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SPECIAL EDITION: NEWS on Coping With Trauma

Trauma from a disaster of the magnitude of Hurricane Katerina is felt from Alabama to Alaska. Homes blown away, people wading in fetid water, and no food and water creates overwhelming trauma for the individual. But those who help and manage are also impacted. Secondary Trauma is that experienced often by aid workers and volunteers working directly with victims of the disaster. Vicarious trauma can be experienced by those managing the work of responders and volunteers. Information on these pages can help the volunteer manager identify symptoms in themselves and others and offers suggestions on how to help people avoid emotional collapse.

Return to Katrina Resources page for more links to information


Anne Allevato of Ontario, Canada is helping Volunteer Today find information on coping with the trauma associated with the after effects of the disaster in the Gulf Coast. She located the following articles to share with those managing volunteers.

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Vicarious Trauma

This short article is based on the information in a journal article titled "Preventing Vicarious Trauma: What Counselors Should Know When Working With Trauma Survivors." That article is in PDF format for downloading, click on the link at the end of this article. The author of this piece has suggested specific pages to expand on the brief information provided in the shorter article. Page references are included in the text.

"Vicarious Trauma" is the term used in this article to describe what others have called survivor's trauma or secondary trauma. Volunteers and the people who manage their work may need some assistance as they work in the trenches with the trauma victims. Page 33 of this article talks about "safety needs" and "trust needs." These are likely to be two major issues for people working with the survivors of Katrina. If they are from the costal south (especially) they may be feeling very vulnerable. Some people helping the trauma survivors may be wondering about the ability of the government to respond in a speedy and efficient manner to keep people safe.

As the article states, starting on page 34, there are many things people can and SHOULD do to ensure they do not experience "vicarious trauma." They should not OVERDO. Social workers and others in helping professions are especially terrible for wanting to do more than everyone else. Volunteers should do a small but consistent part to help and remember they are no good to ANYONE if they develop "vicarious trauma" symptoms.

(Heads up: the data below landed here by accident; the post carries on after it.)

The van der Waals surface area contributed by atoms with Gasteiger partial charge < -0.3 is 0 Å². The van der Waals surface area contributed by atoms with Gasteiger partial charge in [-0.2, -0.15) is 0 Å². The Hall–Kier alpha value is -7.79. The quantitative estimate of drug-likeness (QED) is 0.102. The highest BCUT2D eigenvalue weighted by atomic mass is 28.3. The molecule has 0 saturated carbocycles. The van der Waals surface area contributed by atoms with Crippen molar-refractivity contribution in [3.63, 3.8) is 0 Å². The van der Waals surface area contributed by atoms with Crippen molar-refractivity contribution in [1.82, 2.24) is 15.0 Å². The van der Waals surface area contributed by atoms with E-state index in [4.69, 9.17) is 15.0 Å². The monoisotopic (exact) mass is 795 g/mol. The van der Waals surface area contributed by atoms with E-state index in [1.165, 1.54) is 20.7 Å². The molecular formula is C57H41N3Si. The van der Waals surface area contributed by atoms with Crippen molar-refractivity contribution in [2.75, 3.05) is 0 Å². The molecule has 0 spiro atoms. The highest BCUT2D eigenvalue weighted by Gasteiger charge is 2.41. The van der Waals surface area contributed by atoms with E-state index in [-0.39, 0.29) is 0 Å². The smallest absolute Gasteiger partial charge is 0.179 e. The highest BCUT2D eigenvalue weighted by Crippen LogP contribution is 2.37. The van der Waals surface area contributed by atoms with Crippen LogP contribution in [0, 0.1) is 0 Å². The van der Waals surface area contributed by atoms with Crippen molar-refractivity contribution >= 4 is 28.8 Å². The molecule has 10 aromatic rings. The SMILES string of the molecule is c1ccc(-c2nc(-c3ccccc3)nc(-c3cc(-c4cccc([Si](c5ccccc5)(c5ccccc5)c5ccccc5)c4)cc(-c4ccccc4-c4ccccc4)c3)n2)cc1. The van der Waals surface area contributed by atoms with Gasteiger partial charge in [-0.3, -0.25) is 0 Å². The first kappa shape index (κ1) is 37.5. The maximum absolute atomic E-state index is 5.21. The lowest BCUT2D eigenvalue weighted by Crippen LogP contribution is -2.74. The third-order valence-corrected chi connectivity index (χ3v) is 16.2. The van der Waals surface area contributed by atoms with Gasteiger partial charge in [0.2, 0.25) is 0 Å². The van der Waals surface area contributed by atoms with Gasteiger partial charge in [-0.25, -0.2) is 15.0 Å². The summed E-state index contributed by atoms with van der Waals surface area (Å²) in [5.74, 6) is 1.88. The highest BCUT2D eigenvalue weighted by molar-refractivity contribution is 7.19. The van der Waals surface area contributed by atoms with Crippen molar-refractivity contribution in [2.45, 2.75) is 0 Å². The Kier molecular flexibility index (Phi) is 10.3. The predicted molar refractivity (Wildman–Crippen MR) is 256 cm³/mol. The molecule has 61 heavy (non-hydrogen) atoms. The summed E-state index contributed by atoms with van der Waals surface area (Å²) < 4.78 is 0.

Volunteers and their managers should seek support of other volunteers or other managers of volunteers. They should be talking with each other about their experiences. This is not a waste of time. It is imperative for people working with trauma and it should be seen as part of the helping process. This peer support could come in the form of a group meeting after a task is accomplished or on the Internet in a chat room. (Visit Volunteer Today's VT Relief Group page to sign up for Yahoo groups where managers of volunteers can talk about your experience with others.) Peer support is important.

Many agencies like the Red Cross are distributing information about trauma survival. People are coming forward with a willing heart to help, but many have no idea what it is like to sit with a trauma survivor and hear their stories. They need to be educated on what to expect. This information is on page 35 of the article.

Like all other disasters people ask, "Where is God in all of this?" Volunteers and their managers should continue to participate in their spiritual activities. The article says, "Research indicates that counselors with a 'larger' sense of meaning and connection" are less likely to experience "vicarious trauma….." So you can see that staying connected spiritually is essential for volunteers and their managers. It is not a waste of time to participate in spiritual activities. It should be seen as part of the process of helping others.

Submitted by: Bonnie KM Holiday, MSW, in Michigan

To view the whole article, "Preventing Vicarious Trauma: What Counsellors Should Know When Working with Trauma Survivors" click here.
For more information on vicarious trauma, "Vicarious Traumatisation of Counsellors and Effects on their Workplaces" click here.


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